The CSI Effect: Kate Bendelow talks about forensics and how you can join the next Crime Fiction Masterclass

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Today Kate Bendelow, who is a servicing CSI and teaches the sections on forensics and pathology in the hugely popular Crime Fiction Masterclass, is taking the reins here at the CTG blog to talk about the CSI effect…

“As a serving crime scene investigator of 16 years, I have experienced a lot of issues brought on by the CSI effect. When I first started with the police I was employed as a SOCO (scenes of crime officer) and still refer to myself as such. The unfortunate introduction of ‘that’ awful American programme, led instrumentally to us being rebranded as CSIs as this became the acronym the public began to recognise. As a result, I have been asked at scenes why I am using the wrong torch, (it wasn’t like the ones the actors use on the telly) and why I wasn’t considering searching for traces of fibre at a burglary scene (useless without a suspect’s clothing to compare to and the cost implication of comparison would not be in the public’s interest). Whist frustrating enough in the day-to-day, its worrying that such misconceptions may influence a jury.

By providing writers of page and screen with advice on procedure and highlighting the most popular misconceptions, it gives them the opportunity to write with accuracy and authenticity. In turn, I hope this addresses the misconceptions brought on by the CSI effect and stops people like me throwing things at the television when I see things like detectives trampling through a crimes scene without so much as a pair of nitrile gloves on. I also like sharing anecdotes and talking about office culture to give people an insight into what my job is really like. From the tedious and mundane to the shocking, disturbing and downright hilarious.”

Want to learn more? Here’s how…

The acclaimed Crime Fiction Masterclass is coming to Cambridge! Whether you are a crime writer or just a fan, this is for you.

After a number of successful stints for The Guardian, as well as events in Manchester, Brighton, Swanwick Writers’ Summer School, Morecambe & Vice and the Harrogate International Crime Fiction Festival, four experts in their fields bring their unrivalled knowledge and experience to Cambridge.

Featuring bestselling author and tutor Erin Kelly, ex-senior detective, bestselling author and adviser to Peter James, Graham Bartlett, serving CSI and author of The Real CSI, Kate Bendelow, and bestselling author and practising criminal lawyer Neil White, the day-long masterclass will give you the inside track on how murders are really solved to vastly improve your crime writing.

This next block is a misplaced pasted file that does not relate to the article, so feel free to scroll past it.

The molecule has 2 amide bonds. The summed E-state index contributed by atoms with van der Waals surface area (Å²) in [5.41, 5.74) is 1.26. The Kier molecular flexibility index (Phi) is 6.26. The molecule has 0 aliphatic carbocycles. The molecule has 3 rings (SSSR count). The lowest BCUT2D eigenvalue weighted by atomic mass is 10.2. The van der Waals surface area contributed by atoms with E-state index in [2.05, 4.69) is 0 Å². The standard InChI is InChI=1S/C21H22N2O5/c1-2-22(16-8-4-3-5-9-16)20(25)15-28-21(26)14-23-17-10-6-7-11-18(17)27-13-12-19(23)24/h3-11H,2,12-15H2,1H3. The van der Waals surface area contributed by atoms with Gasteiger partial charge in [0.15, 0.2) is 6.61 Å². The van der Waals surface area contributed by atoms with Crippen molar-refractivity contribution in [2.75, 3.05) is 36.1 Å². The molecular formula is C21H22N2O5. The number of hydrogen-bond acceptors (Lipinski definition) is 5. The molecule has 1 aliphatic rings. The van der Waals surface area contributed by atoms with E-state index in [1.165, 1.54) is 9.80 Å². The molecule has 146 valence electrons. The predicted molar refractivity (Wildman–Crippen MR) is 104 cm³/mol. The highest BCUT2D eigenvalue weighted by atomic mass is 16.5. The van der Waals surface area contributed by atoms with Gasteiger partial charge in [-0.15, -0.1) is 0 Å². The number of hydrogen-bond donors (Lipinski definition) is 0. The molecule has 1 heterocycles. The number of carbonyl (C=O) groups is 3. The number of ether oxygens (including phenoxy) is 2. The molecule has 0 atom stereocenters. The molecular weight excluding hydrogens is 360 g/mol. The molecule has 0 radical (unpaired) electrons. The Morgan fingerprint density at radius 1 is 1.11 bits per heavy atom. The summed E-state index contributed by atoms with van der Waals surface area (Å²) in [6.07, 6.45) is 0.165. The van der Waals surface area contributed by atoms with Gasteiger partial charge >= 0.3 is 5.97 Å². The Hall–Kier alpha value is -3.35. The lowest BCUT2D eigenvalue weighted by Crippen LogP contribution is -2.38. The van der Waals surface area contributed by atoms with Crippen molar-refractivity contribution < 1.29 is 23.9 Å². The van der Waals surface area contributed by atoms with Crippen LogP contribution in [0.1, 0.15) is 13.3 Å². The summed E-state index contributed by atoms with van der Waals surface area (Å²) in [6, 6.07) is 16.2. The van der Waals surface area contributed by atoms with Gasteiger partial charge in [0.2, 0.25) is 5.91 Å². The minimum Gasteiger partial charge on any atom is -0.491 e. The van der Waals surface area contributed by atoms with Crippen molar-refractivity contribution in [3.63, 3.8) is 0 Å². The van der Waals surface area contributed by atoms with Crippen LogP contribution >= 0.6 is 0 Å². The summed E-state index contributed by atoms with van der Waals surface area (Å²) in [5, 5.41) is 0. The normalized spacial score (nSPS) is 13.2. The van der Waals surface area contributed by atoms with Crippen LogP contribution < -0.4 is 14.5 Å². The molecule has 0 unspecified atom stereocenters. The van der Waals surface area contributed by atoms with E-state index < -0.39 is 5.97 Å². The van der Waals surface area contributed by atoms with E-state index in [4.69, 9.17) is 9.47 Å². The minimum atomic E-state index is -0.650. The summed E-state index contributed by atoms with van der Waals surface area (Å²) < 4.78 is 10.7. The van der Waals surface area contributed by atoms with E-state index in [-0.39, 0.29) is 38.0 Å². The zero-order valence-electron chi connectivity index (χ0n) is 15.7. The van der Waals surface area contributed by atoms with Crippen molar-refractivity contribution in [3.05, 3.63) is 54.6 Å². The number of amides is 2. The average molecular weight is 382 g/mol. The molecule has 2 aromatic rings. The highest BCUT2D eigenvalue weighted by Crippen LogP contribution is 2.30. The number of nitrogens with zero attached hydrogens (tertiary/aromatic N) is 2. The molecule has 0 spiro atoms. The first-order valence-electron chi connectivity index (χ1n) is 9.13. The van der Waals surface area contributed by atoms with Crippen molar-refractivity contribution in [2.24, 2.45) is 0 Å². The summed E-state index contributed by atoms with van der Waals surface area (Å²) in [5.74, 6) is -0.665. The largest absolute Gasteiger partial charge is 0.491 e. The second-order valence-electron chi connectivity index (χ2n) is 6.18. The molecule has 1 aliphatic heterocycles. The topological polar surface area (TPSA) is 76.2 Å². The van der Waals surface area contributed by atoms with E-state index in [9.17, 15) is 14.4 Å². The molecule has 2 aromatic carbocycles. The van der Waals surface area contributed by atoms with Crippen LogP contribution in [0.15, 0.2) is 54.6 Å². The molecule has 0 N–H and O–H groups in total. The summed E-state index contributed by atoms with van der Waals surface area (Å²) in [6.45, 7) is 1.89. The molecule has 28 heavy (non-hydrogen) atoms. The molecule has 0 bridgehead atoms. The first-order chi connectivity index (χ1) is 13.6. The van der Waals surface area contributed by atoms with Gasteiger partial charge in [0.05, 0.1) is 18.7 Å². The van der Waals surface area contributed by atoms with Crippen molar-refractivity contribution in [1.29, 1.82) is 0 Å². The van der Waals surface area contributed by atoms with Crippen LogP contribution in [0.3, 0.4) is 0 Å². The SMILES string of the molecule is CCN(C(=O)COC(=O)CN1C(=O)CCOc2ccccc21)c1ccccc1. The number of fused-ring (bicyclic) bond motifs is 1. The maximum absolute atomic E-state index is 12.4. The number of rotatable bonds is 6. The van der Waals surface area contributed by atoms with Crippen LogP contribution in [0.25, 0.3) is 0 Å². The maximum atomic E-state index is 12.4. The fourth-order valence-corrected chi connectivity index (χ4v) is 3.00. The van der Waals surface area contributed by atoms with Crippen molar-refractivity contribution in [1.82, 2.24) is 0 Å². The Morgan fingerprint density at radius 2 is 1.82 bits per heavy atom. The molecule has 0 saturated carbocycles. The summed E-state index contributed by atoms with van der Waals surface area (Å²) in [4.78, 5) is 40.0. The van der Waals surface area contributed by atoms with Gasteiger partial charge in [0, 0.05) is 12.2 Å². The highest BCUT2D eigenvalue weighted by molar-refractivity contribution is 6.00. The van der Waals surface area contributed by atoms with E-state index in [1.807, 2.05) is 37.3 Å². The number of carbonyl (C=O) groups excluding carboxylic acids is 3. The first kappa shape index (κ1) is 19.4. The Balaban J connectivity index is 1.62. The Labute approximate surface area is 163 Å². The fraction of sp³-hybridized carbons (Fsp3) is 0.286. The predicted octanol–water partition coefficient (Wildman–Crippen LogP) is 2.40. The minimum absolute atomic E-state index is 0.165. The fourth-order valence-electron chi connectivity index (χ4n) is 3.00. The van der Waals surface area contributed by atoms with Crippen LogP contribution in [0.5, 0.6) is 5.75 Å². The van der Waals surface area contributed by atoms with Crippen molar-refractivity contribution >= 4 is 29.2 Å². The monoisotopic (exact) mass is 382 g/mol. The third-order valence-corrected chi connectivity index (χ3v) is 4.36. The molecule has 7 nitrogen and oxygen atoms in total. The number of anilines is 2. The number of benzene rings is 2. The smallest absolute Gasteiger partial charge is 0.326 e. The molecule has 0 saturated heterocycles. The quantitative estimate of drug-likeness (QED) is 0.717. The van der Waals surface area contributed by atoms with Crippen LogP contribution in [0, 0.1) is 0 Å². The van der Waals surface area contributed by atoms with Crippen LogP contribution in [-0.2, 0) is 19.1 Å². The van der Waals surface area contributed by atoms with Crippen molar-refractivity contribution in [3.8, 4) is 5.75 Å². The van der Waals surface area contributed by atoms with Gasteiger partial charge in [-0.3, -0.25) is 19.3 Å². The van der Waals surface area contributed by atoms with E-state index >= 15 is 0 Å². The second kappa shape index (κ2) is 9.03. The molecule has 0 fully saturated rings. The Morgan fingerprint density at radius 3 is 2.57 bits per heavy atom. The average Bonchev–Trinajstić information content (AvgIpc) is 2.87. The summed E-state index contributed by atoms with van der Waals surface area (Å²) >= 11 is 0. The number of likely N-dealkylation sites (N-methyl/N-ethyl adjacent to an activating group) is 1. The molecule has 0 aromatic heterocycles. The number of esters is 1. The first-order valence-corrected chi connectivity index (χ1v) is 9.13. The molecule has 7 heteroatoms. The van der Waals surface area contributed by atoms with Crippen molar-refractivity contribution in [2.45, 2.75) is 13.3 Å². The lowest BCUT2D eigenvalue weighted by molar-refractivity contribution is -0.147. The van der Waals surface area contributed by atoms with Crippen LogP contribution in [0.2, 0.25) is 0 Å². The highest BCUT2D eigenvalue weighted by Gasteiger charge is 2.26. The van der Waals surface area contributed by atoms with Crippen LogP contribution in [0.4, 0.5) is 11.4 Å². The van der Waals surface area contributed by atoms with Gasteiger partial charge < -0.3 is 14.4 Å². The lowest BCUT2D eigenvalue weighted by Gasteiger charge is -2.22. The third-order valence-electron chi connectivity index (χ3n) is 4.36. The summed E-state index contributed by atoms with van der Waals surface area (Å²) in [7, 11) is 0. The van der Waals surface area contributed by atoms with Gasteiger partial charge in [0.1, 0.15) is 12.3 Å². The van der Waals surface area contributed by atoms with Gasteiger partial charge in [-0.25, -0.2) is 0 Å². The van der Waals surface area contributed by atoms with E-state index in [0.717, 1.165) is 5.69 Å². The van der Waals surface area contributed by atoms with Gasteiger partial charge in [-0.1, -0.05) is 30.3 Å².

The masterclass will inform, entertain and inspire you. Book direct at https://crimefictionmasterclasscambridge.eventbrite.co.uk

 

Crime In The Court Crime @GoldsboroBooks 2015 – What a great night! #IBW2015

David Headley opens Crime in the Court

David Headley opens Crime in the Court

Fabulous independent bookstore Goldsboro Books in London held their hugely popular Crime in the Crime evening last night. I’ve heard loads of great things about the event before, but yesterday was my first time going along to one.

It was a wonderful evening. With over 70 crime writers in attendance and around 400 people filling the gorgeous bookstore and all the outside space in shop-lined Cecil Court (luckily a pedestrians only street!) it was a friendly, fun and swelteringly hot London night out.

David Headley – Goldsboro owner and literary agent – was the perfect host. With free drinks and the shop’s beautiful shelves to browse, plus lots of laughter and the perfect opportunity to catch up with crime writers and readers – it was a crime fiction addict’s heaven!

Attending authors included: Rebecca Whitney, Elizabeth Haynes, Terry Stiastny, Susan Wilkins, Clare Mackintosh, Antonia Hodgson, Louise Millar, Christobel Kent, Kate Rhodes, RC Bridgestock, Charles Cumming, SD Sykes, William Shaw, V.M.Giambanco, Ali Knight, Elly Griffiths, L.C.Tyler, Dreda Say Mitchell & Tony Mason, Elena Forbes, Julia Crouch, Mick Herron, Colette McBeth, T.R.Richmond, Vaseem Khan, Jenny Blackhurst, Robin Blake, Sabine Durrant, JS Law, Clare Carson, Erin Kelly, Jane Lythell, Stuart Prebble, Simon Toyne, Anya Lipska, Fergus McNeill, SJI Holliday, Helen Giltrow, Claire McGowan, Eva Dolan, Mark Billingham, SJ Watson, Sharon Bolton, Renee Knight, David Hewson, Emma Kavanagh, Sarah Hilary, Alison Joseph, Cal Moriaty, Saul Black, Diana Bretherick, Rod Reynolds and Mark Hill.

crime writers Helen Giltrow, Rod Reynolds & Mark Hill

crime writers Helen Giltrow, Rod Reynolds, Mark Hill (with a copy of Rod’s debut The Dark Inside – out in September)

Definitely an event I’ll put in my calendar again for next year!

In the meantime, be sure to visit Goldsboro Books at Cecil Court, London (just a minute walk from Leicester Square tube) or hop on over to their website at www.goldsborobooks.com

The #KillerWomenLaunch: Criminally Good Writing

Killer Women logo